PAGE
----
Techkriti Oh Seven! team brings for you...

Kakuro puzzle contest


Kakuro is a kind of logic puzzle that is often referred to as a mathematical transliteration of the crossword . In principle, Kakuro puzzles are Integer Programming problems, and can be solved using matrix techniques, although they are typically solved by hand.

The Japanese name Kakuro (abbreviation of Japanese kasan kurosu (加算クロス, addition cross)) seems to have gained general acceptance and the puzzles appear to be titled this way now in most publications. The popularity of Kakuro in Japan is immense, second only to Sudoku among Nikoli's famed logic-puzzle offerings.




First Prize:         Utkarsh Singhal (Y5722)


Second Prize:     Sanchit Sarraf (Y5402)

                             Aditya Sai (Y5032) 


Third Prize:        Hitesh Saraf (Y2169)

                         Prof. Rajesh Shrivastava (04798)

                         Ekta Makhija (Y3112)



Next seven correct entries were:

1.) Mani Shankar

2.) Vivek Thapliyal

3.) Atul Singh

4.) Kanishka Aman Singh

5.) Sahay Shrey

6.) Abhishek Ranjan

7.) Abhishek Mishra


Congratulations to all winners and thanks for coming.




Example and solution of the Problem:





Rules of the Game

Following rules one has to stick during this game.

  • You have 'across' and 'down' clues. A number in the top right corner relates to an “across” clue and one in the bottom left a “down” clue.
  • You must use the digits 1to 9 to sum up the clue associated to it.
  • No number can be duplicated in any of the across or down entry.

 or visit the following link. How to play Kakuro?



Although brute-force guessing is of course possible, a better weapon is the understanding of the various combinatorial forms that entries can take for various pairings of clues and entry lengths. Those entries with sufficiently large or small clues for their length will have fewer possible combinations to consider, and by comparing them with entries that cross them, the proper permutation — or part of it — can be derived.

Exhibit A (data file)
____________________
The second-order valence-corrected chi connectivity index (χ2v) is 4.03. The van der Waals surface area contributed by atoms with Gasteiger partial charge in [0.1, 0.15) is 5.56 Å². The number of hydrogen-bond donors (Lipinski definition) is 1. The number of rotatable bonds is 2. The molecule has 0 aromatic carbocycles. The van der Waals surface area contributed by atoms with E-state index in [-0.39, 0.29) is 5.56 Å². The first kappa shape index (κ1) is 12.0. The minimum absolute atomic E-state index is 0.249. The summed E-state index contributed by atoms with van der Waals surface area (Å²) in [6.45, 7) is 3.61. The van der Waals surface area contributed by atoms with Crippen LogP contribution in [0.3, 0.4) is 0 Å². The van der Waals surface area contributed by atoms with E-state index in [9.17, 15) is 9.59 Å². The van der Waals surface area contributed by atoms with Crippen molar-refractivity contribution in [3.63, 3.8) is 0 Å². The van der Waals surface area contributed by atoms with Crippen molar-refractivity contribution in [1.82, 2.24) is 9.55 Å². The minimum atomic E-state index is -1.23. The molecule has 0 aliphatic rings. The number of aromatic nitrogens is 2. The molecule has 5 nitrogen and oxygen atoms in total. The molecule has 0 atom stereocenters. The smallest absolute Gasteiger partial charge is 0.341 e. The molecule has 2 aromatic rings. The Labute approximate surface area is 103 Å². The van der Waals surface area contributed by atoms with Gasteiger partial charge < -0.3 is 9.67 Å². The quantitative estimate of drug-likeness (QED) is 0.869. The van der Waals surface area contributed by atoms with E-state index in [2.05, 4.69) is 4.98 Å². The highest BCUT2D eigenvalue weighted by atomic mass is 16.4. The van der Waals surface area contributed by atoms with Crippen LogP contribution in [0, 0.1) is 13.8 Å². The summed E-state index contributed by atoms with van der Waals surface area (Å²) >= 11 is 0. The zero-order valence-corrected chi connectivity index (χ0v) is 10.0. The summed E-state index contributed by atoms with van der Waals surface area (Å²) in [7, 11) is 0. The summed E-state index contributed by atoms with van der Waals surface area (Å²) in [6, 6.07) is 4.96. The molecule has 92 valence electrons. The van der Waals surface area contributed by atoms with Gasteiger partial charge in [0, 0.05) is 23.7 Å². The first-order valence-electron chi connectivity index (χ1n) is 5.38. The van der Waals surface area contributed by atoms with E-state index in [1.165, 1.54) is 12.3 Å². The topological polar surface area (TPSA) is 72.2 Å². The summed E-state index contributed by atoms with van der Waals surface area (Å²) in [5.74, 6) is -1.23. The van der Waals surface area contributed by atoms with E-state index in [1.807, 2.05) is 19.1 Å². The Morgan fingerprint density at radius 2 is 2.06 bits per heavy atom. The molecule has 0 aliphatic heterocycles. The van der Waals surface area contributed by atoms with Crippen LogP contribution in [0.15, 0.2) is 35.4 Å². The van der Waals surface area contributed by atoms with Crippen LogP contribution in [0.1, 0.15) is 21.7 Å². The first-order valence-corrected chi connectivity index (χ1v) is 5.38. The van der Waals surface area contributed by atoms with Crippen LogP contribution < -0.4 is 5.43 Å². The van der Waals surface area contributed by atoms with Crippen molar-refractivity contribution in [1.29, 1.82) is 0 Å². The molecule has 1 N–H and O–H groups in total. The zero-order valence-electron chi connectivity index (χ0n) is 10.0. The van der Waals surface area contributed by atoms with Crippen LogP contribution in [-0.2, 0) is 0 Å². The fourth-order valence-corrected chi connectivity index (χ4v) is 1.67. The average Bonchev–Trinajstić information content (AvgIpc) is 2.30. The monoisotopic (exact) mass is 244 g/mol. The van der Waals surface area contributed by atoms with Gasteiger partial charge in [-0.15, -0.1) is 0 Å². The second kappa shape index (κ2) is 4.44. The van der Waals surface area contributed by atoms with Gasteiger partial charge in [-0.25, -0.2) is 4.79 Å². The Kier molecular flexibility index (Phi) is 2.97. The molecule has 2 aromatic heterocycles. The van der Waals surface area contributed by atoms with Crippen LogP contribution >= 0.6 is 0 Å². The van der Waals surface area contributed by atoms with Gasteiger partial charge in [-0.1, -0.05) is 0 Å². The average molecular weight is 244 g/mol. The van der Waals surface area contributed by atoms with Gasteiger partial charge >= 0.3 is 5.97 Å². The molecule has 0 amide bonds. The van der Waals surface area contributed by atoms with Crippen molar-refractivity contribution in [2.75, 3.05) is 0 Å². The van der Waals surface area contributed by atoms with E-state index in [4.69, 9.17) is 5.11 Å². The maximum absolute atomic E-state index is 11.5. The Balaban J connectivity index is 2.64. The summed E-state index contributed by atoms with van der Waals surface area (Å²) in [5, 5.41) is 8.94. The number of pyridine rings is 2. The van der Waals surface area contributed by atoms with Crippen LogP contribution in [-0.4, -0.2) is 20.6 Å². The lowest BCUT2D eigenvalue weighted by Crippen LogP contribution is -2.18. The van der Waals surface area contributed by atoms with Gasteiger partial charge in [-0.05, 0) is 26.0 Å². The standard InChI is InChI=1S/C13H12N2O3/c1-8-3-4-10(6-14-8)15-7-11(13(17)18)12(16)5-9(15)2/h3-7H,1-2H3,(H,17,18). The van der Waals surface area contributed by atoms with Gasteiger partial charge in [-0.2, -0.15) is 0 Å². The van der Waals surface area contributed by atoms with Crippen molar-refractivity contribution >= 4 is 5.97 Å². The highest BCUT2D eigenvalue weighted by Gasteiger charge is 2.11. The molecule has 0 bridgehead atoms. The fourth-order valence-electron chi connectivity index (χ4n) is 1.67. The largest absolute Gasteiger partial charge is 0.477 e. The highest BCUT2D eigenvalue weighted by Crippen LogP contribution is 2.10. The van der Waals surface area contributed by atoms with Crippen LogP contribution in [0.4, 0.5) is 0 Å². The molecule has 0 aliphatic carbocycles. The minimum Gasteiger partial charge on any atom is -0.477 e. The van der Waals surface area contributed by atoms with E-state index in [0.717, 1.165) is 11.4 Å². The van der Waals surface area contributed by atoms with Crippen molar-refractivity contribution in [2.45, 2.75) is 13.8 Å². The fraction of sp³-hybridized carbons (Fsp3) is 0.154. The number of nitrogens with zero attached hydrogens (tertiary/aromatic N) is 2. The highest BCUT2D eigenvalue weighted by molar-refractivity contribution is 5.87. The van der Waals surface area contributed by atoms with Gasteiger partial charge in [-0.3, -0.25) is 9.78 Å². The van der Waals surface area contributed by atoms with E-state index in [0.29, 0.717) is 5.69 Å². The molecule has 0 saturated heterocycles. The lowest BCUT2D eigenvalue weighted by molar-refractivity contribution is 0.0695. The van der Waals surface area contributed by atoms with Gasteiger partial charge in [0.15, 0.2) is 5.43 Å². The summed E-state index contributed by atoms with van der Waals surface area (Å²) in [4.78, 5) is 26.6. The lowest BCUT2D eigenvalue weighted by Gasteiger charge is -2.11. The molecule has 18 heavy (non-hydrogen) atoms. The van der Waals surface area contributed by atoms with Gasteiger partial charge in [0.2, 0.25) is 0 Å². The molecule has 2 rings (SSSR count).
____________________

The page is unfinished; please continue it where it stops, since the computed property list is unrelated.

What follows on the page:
The simplest example is where a 3-in-two crosses a 4-in-two:

the 3-in-two must consist of '1' and '2' in some order; the 4-in-two (since '2' cannot be duplicated) must consist of '1' and '3' in some order. Therefore, their intersection must be '1', the only digit they have in common.



First prize Rs. 400 (one prize)

Second prize Rs. 200 (Two prizes)

Third prize Rs. 100 (Three prizes)


Schedule and Venue

27th January.
First stage       : 5:15 pm to 5:45 pm
Second stage : 6:00 pm to 6:45 pm

Venue : L-7

(Please be there 10 minutes before time to make yourself comfortable.)




you have to register your name by sending a blank mail by 27th morning 8 am with subject "Reg-kakuro" (without quotes) to following mail-id.

This mail is important for us to know the approx. no. of participants. Though you can register yourself at the venue itself. There is no registration fee.

Don't hesitate to participate, even if you have not tried it earlier.


Rules and Instructions

  • The participant will be known by his login-id.
  • The competition will be held in two stages. The participants qualified in the first stage will be eligible for the second stage.
  • We will provide printed kakuro game on an A-4 sheet.
  • Please bring your own pencil(+eraser)/pen.

For further queries Contact:

Sumit Kumar Baranwal